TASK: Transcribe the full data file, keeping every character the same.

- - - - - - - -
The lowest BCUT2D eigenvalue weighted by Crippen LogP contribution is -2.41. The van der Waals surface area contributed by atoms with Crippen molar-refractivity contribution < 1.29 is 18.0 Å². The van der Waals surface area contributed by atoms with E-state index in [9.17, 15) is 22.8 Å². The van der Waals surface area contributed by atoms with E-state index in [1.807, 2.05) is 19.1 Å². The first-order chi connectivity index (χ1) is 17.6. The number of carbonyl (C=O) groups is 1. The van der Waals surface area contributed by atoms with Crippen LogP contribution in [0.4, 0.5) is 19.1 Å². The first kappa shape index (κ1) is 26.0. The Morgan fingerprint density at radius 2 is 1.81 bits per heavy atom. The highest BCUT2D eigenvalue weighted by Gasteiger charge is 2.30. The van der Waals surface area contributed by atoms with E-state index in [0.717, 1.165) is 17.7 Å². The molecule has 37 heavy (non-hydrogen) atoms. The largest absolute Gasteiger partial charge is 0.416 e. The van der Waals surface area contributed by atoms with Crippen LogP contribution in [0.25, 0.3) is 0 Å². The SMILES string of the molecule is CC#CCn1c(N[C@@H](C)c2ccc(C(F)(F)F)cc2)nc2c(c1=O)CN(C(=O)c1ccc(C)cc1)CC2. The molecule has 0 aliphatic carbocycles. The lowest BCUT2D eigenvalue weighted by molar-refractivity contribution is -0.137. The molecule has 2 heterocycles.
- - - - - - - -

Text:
The lowest BCUT2D eigenvalue weighted by Crippen LogP contribution is -2.41. The van der Waals surface area contributed by atoms with Crippen molar-refractivity contribution < 1.29 is 18.0 Å². The van der Waals surface area contributed by atoms with E-state index in [9.17, 15) is 22.8 Å². The van der Waals surface area contributed by atoms with E-state index in [1.807, 2.05) is 19.1 Å². The first-order chi connectivity index (χ1) is 17.6. The number of carbonyl (C=O) groups is 1. The van der Waals surface area contributed by atoms with Crippen LogP contribution in [0.4, 0.5) is 19.1 Å². The first kappa shape index (κ1) is 26.0. The Morgan fingerprint density at radius 2 is 1.81 bits per heavy atom. The highest BCUT2D eigenvalue weighted by Gasteiger charge is 2.30. The van der Waals surface area contributed by atoms with E-state index in [0.717, 1.165) is 17.7 Å². The molecule has 37 heavy (non-hydrogen) atoms. The largest absolute Gasteiger partial charge is 0.416 e. The van der Waals surface area contributed by atoms with Crippen LogP contribution in [0.25, 0.3) is 0 Å². The SMILES string of the molecule is CC#CCn1c(N[C@@H](C)c2ccc(C(F)(F)F)cc2)nc2c(c1=O)CN(C(=O)c1ccc(C)cc1)CC2. The molecule has 0 aliphatic carbocycles. The lowest BCUT2D eigenvalue weighted by molar-refractivity contribution is -0.137. The molecule has 2 heterocycles.